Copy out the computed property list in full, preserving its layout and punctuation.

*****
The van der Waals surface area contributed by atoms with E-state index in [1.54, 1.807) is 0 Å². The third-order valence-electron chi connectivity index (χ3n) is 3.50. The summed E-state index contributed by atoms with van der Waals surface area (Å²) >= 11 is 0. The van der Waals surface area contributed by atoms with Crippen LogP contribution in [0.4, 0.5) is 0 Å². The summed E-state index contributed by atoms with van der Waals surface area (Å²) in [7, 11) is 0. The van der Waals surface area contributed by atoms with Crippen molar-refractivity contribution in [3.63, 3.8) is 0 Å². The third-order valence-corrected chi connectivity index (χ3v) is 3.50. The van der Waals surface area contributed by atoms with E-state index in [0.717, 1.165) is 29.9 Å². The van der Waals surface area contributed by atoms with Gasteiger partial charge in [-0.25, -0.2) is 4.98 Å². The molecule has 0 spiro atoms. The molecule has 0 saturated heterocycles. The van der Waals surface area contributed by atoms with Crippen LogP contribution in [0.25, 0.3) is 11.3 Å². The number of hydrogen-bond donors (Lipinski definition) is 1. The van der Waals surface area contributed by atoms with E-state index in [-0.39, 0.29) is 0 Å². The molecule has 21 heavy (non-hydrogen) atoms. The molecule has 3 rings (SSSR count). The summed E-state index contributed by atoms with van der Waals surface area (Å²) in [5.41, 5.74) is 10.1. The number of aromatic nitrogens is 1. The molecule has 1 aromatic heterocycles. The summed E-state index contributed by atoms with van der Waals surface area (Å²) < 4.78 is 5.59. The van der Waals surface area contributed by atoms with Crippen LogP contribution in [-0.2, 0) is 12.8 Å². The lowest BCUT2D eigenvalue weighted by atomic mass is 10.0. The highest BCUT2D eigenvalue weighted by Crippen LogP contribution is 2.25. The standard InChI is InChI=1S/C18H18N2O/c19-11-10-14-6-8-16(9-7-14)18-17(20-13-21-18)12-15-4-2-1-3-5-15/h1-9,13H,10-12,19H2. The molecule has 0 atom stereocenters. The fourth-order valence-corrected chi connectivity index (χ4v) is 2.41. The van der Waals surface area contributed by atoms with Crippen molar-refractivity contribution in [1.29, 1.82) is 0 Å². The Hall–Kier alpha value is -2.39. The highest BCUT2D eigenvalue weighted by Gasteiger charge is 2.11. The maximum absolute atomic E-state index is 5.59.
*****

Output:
The van der Waals surface area contributed by atoms with E-state index in [1.54, 1.807) is 0 Å². The third-order valence-electron chi connectivity index (χ3n) is 3.50. The summed E-state index contributed by atoms with van der Waals surface area (Å²) >= 11 is 0. The van der Waals surface area contributed by atoms with Crippen LogP contribution in [0.4, 0.5) is 0 Å². The summed E-state index contributed by atoms with van der Waals surface area (Å²) in [7, 11) is 0. The van der Waals surface area contributed by atoms with Crippen molar-refractivity contribution in [3.63, 3.8) is 0 Å². The third-order valence-corrected chi connectivity index (χ3v) is 3.50. The van der Waals surface area contributed by atoms with E-state index in [0.717, 1.165) is 29.9 Å². The van der Waals surface area contributed by atoms with Gasteiger partial charge in [-0.25, -0.2) is 4.98 Å². The molecule has 0 spiro atoms. The molecule has 0 saturated heterocycles. The van der Waals surface area contributed by atoms with Crippen LogP contribution in [0.25, 0.3) is 11.3 Å². The number of hydrogen-bond donors (Lipinski definition) is 1. The van der Waals surface area contributed by atoms with E-state index in [-0.39, 0.29) is 0 Å². The molecule has 21 heavy (non-hydrogen) atoms. The molecule has 3 rings (SSSR count). The summed E-state index contributed by atoms with van der Waals surface area (Å²) in [5.41, 5.74) is 10.1. The number of aromatic nitrogens is 1. The molecule has 1 aromatic heterocycles. The summed E-state index contributed by atoms with van der Waals surface area (Å²) < 4.78 is 5.59. The van der Waals surface area contributed by atoms with Crippen LogP contribution in [-0.2, 0) is 12.8 Å². The lowest BCUT2D eigenvalue weighted by atomic mass is 10.0. The highest BCUT2D eigenvalue weighted by Crippen LogP contribution is 2.25. The standard InChI is InChI=1S/C18H18N2O/c19-11-10-14-6-8-16(9-7-14)18-17(20-13-21-18)12-15-4-2-1-3-5-15/h1-9,13H,10-12,19H2. The molecule has 0 atom stereocenters. The fourth-order valence-corrected chi connectivity index (χ4v) is 2.41. The van der Waals surface area contributed by atoms with Crippen molar-refractivity contribution in [1.29, 1.82) is 0 Å². The Hall–Kier alpha value is -2.39. The highest BCUT2D eigenvalue weighted by Gasteiger charge is 2.11. The maximum absolute atomic E-state index is 5.59.